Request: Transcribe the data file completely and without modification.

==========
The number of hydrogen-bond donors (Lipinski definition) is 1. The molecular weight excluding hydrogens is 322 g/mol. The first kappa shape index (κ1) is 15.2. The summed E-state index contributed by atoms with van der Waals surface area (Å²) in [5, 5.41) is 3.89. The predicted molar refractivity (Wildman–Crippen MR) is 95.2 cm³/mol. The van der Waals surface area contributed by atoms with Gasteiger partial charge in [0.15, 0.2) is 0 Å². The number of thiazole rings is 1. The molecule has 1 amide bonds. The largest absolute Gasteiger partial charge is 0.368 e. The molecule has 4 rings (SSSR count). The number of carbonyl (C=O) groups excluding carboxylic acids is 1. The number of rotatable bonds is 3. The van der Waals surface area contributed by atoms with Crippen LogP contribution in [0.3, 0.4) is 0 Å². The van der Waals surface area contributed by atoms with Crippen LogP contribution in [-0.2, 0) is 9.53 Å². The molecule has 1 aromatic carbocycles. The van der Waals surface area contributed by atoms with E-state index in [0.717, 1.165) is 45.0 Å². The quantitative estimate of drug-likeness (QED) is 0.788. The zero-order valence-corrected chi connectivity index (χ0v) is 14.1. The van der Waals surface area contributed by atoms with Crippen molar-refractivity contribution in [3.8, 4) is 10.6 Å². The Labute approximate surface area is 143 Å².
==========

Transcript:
The number of hydrogen-bond donors (Lipinski definition) is 1. The molecular weight excluding hydrogens is 322 g/mol. The first kappa shape index (κ1) is 15.2. The summed E-state index contributed by atoms with van der Waals surface area (Å²) in [5, 5.41) is 3.89. The predicted molar refractivity (Wildman–Crippen MR) is 95.2 cm³/mol. The van der Waals surface area contributed by atoms with Gasteiger partial charge in [0.15, 0.2) is 0 Å². The number of thiazole rings is 1. The molecule has 1 amide bonds. The largest absolute Gasteiger partial charge is 0.368 e. The molecule has 4 rings (SSSR count). The number of carbonyl (C=O) groups excluding carboxylic acids is 1. The number of rotatable bonds is 3. The van der Waals surface area contributed by atoms with Crippen LogP contribution in [0.3, 0.4) is 0 Å². The van der Waals surface area contributed by atoms with Crippen LogP contribution in [-0.2, 0) is 9.53 Å². The molecule has 1 aromatic carbocycles. The van der Waals surface area contributed by atoms with E-state index in [0.717, 1.165) is 45.0 Å². The quantitative estimate of drug-likeness (QED) is 0.788. The zero-order valence-corrected chi connectivity index (χ0v) is 14.1. The van der Waals surface area contributed by atoms with Crippen molar-refractivity contribution in [3.8, 4) is 10.6 Å². The Labute approximate surface area is 143 Å².